A new motion endorsing same-sex marriage will soon be debated in the Northern Ireland Assembly later this month even though Members of the Legislative Assembly denied such a move in the fall of last year.
During the previous debate held last October, Northern Ireland's Finance Minister explained that he saw no widespread public support on the issue of redefining marriage.
"I am opposed to gay marriage, I would have no intention of bringing forward any legislation to this House to facilitate gay marriage and I believe that in doing that I do reflect what is the general view in this society in Northern Ireland," Finance Minister Sammy Wilson stated.
The motion to "to bring forward the necessary legislation to allow for same sex marriage" was put forth by a few members of the Sinn Fein, an Irish republican party that translates to "we ourselves," and is scheduled to be debated by the Irish parliament at Stormont on April 29.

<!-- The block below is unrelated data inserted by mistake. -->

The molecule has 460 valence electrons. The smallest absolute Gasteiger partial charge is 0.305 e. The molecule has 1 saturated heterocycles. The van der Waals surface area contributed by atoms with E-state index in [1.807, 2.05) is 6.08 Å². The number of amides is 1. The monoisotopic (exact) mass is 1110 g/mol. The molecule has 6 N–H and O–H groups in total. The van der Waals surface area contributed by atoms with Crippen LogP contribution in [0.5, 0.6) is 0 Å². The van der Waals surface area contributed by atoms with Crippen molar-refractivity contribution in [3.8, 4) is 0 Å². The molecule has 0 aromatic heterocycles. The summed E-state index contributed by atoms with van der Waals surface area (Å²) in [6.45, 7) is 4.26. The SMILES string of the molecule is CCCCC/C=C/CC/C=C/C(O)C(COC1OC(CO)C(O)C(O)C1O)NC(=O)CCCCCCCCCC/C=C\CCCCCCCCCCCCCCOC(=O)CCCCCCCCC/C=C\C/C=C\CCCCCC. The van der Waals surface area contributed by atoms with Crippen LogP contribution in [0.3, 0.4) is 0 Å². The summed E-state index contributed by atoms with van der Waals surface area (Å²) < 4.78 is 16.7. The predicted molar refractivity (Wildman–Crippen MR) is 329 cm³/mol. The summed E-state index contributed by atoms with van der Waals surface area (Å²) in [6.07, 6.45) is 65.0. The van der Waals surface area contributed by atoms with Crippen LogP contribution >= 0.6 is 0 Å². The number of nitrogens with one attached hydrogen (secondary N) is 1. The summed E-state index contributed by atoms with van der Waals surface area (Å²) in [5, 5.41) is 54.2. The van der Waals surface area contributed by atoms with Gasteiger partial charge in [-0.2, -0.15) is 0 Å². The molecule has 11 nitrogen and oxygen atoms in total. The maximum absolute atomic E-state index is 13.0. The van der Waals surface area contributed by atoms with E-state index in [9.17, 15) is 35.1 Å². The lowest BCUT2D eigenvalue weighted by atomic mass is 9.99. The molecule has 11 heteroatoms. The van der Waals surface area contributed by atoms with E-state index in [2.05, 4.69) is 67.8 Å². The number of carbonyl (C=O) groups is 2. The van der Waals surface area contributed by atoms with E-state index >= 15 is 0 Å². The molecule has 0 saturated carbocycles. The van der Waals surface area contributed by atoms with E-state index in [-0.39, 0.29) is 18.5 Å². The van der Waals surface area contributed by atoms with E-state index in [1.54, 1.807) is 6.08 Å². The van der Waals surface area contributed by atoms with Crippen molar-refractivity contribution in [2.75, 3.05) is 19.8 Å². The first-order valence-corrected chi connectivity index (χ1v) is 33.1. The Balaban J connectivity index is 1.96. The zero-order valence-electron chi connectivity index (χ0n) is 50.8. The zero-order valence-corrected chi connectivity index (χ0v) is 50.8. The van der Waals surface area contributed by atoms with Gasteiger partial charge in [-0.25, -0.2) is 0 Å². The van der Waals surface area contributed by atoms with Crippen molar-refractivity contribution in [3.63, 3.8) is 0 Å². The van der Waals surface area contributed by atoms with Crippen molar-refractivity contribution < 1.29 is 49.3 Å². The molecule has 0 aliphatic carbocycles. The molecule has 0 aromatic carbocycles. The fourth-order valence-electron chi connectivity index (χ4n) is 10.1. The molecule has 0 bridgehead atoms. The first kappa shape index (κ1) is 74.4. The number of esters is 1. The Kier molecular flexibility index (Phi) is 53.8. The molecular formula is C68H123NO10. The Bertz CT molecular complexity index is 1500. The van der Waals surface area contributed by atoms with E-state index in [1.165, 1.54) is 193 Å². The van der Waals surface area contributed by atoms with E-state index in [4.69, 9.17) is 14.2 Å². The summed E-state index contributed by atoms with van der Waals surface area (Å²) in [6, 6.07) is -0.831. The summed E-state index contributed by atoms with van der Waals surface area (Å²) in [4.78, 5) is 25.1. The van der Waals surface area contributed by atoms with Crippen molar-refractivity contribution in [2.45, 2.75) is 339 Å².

The news comes a day after New Zealand passed a bill that would legalize same-sex marriage, making the island nation the latest country to redefine marriage.
"In our society, the meaning of marriage is universal– it's a declaration of love and commitment to a special person," said Labour MP Louisa Wall, the openly homosexual politician who introduced the bill. "Nothing could make me more proud to be a New Zealander than passing this bill."
Many conservatives have said that the bill goes against long held traditional beliefs. Conservative Party leader Colin Craig said many citizens do not agree with redefining marriage.
"We're seeing the politicians make a decision tonight that the people of this country wouldn't make," Craig said.
The bill passed with 77 votes in favor and 44 against, BBC News reported.
"Changing the legal definition and therefore the meaning of the word marriage doesn't change what it has always been– a unique covenant between a man and a woman," Christian lobby group New Zealanders for Marriage previously said in a statement.